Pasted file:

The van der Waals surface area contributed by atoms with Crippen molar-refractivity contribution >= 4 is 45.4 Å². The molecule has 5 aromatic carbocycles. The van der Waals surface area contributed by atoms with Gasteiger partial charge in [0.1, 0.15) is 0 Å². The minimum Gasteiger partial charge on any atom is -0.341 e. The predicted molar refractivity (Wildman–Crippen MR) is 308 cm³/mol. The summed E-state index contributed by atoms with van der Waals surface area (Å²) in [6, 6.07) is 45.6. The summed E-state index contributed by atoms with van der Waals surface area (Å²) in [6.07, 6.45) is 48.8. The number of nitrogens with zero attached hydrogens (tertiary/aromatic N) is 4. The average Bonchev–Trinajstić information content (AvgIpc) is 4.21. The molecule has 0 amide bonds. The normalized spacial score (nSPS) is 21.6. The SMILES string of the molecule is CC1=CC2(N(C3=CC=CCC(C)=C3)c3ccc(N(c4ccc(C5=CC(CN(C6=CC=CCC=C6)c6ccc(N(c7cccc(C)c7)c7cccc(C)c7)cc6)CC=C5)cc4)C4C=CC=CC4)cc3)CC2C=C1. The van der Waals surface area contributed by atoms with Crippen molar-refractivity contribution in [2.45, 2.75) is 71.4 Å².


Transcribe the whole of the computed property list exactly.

The van der Waals surface area contributed by atoms with Crippen molar-refractivity contribution >= 4 is 45.4 Å². The molecule has 5 aromatic carbocycles. The van der Waals surface area contributed by atoms with Gasteiger partial charge in [0.1, 0.15) is 0 Å². The minimum Gasteiger partial charge on any atom is -0.341 e. The predicted molar refractivity (Wildman–Crippen MR) is 308 cm³/mol. The summed E-state index contributed by atoms with van der Waals surface area (Å²) in [6, 6.07) is 45.6. The summed E-state index contributed by atoms with van der Waals surface area (Å²) in [6.07, 6.45) is 48.8. The number of nitrogens with zero attached hydrogens (tertiary/aromatic N) is 4. The average Bonchev–Trinajstić information content (AvgIpc) is 4.21. The molecule has 0 amide bonds. The normalized spacial score (nSPS) is 21.6. The SMILES string of the molecule is CC1=CC2(N(C3=CC=CCC(C)=C3)c3ccc(N(c4ccc(C5=CC(CN(C6=CC=CCC=C6)c6ccc(N(c7cccc(C)c7)c7cccc(C)c7)cc6)CC=C5)cc4)C4C=CC=CC4)cc3)CC2C=C1. The van der Waals surface area contributed by atoms with Crippen molar-refractivity contribution in [2.45, 2.75) is 71.4 Å².